Please Excuse This Poem: 100 New Poets for the Next Generation
I picked this up from my local library a while back after there was some controversy with a few parents over the book being considered YA due to the content. They felt that it was inappropriate and came in complaining about the book after their kids brought it home. At the age of 11, my oldest daughter is starting to read some YA and I thought I’d like to check this one out to see what the fuss was all about and if it’s something she could read. Plus, I love poetry.
The book is a compilation of about one hundred poems from different authors on various topics including racism, drug use, sexual orientation, sexual abuse, common problems that teens experience with friends and family, and others. It does contain some profanity. It’s a good mix of poems and I loved some and didn’t like others. A few of my favorites are:
“Richer Than Anyone in Heaven,”
“High-School Picture Re-Take Day”
“That’s Everything Inevitable”
“The Wait for Cake”
My absolute favorite was:
“Concerning the Land to the South of Our Neighbors to the North.”
I enjoyed the book, but I’m not sure about this being used in classrooms and feel that it might be best for upper high school due to some of the content. YA can mean different ages from twelve all the way up to twenty-five and I noticed that School Library Journal lists this as tenth grade and up, but I don’t think it’s appropriate for all tenth graders. Some of these poems are intense and a few can be offensive. It’s books like these that make me wish (even more) that there was a rating system in place for books just like movies, then parents and teachers could decide right away whether a book is or isn’t appropriate for their readers. I’m no expert, but in my opinion, even as an adult you really have to go into this book with an open mind.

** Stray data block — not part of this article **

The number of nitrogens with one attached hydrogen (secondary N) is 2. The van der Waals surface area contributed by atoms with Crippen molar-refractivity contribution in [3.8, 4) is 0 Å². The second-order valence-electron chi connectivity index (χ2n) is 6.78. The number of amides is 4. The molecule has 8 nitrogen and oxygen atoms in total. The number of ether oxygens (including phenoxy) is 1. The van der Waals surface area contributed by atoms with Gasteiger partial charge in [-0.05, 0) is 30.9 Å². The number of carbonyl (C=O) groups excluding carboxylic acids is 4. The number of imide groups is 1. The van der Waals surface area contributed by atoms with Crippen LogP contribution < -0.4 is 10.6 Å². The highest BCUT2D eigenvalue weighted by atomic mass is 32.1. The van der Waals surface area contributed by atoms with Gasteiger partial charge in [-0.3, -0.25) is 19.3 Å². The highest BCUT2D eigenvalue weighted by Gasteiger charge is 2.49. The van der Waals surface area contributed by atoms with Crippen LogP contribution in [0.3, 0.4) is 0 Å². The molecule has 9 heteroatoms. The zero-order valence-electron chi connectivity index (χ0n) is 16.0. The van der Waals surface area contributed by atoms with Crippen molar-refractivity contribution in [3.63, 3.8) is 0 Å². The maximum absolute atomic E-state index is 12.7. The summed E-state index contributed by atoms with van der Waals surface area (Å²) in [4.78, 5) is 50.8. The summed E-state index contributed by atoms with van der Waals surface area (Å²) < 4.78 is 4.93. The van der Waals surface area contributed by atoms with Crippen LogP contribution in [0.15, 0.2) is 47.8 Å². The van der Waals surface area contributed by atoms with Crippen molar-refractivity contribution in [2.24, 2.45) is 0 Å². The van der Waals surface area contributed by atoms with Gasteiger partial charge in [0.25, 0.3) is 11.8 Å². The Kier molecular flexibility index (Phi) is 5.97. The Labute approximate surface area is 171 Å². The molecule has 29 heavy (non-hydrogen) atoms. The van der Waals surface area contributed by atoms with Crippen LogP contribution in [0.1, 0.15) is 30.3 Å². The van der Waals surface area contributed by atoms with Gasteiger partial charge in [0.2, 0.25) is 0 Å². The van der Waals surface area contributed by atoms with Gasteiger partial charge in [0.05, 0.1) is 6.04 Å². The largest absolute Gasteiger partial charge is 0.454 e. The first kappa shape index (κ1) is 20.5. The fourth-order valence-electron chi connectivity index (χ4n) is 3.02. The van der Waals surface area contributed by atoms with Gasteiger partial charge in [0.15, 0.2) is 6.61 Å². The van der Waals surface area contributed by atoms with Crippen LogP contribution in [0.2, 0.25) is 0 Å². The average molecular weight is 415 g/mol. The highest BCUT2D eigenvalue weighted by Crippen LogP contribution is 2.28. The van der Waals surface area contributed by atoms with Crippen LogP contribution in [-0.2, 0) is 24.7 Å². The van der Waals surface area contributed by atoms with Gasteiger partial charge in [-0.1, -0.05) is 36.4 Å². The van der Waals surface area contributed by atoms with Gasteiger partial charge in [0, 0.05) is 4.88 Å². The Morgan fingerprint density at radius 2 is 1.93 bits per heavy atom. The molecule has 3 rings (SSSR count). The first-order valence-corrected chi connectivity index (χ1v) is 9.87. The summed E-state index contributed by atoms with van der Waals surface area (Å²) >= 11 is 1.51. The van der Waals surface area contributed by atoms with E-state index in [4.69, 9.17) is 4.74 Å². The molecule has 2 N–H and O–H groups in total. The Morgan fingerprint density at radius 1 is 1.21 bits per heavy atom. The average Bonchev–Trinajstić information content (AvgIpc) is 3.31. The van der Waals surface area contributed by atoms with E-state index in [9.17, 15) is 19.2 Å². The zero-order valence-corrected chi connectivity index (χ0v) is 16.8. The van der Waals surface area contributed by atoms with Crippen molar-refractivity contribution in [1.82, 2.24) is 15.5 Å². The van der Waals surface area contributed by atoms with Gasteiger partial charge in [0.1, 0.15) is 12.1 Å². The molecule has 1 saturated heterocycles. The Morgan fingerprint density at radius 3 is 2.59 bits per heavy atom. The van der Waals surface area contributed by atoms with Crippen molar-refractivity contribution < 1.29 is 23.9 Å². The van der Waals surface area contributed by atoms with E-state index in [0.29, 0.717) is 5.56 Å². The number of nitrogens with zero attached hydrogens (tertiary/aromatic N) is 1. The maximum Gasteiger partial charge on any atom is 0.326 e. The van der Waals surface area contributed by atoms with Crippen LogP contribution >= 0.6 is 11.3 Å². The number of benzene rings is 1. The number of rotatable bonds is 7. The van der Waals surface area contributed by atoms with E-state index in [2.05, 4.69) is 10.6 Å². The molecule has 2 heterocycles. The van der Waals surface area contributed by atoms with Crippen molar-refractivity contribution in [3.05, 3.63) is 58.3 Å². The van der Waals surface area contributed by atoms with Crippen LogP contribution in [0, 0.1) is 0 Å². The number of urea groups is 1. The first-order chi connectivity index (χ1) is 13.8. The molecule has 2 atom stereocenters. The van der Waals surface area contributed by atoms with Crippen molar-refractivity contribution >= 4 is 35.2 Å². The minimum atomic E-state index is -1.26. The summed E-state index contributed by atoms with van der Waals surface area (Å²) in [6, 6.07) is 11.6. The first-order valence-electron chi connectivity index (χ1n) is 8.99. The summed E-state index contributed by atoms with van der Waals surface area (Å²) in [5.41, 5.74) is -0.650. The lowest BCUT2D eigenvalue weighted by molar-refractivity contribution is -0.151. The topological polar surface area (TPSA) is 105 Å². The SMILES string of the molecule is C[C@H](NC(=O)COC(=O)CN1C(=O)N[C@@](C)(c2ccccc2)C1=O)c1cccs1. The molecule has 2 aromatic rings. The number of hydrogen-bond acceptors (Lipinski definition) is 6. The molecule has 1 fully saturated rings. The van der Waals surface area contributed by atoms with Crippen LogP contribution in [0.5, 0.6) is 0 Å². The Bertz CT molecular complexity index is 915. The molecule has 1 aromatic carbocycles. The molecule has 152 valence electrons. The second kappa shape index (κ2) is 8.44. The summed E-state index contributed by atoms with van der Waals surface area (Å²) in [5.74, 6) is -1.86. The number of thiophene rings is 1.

I was pleasantly surprised to find the afterward which contains information about the poets and some short Q&A’s for each. What I didn’t like was that the questions asked were about favorite foods. artists, and mottos. I would’ve liked to learn why they wrote the poem that was featured in the book and what inspired them to write these poems in the first place.
My rating on this is 3.5***
- Hardcover: 304 pages
- Publisher: Viking Books for Young Readers (March 10, 2015)
- Language: English
- ISBN-10: 0670014796
- ISBN-13: 978-0670014798
Blurb: One hundred poems. One hundred voices. One hundred different points of view.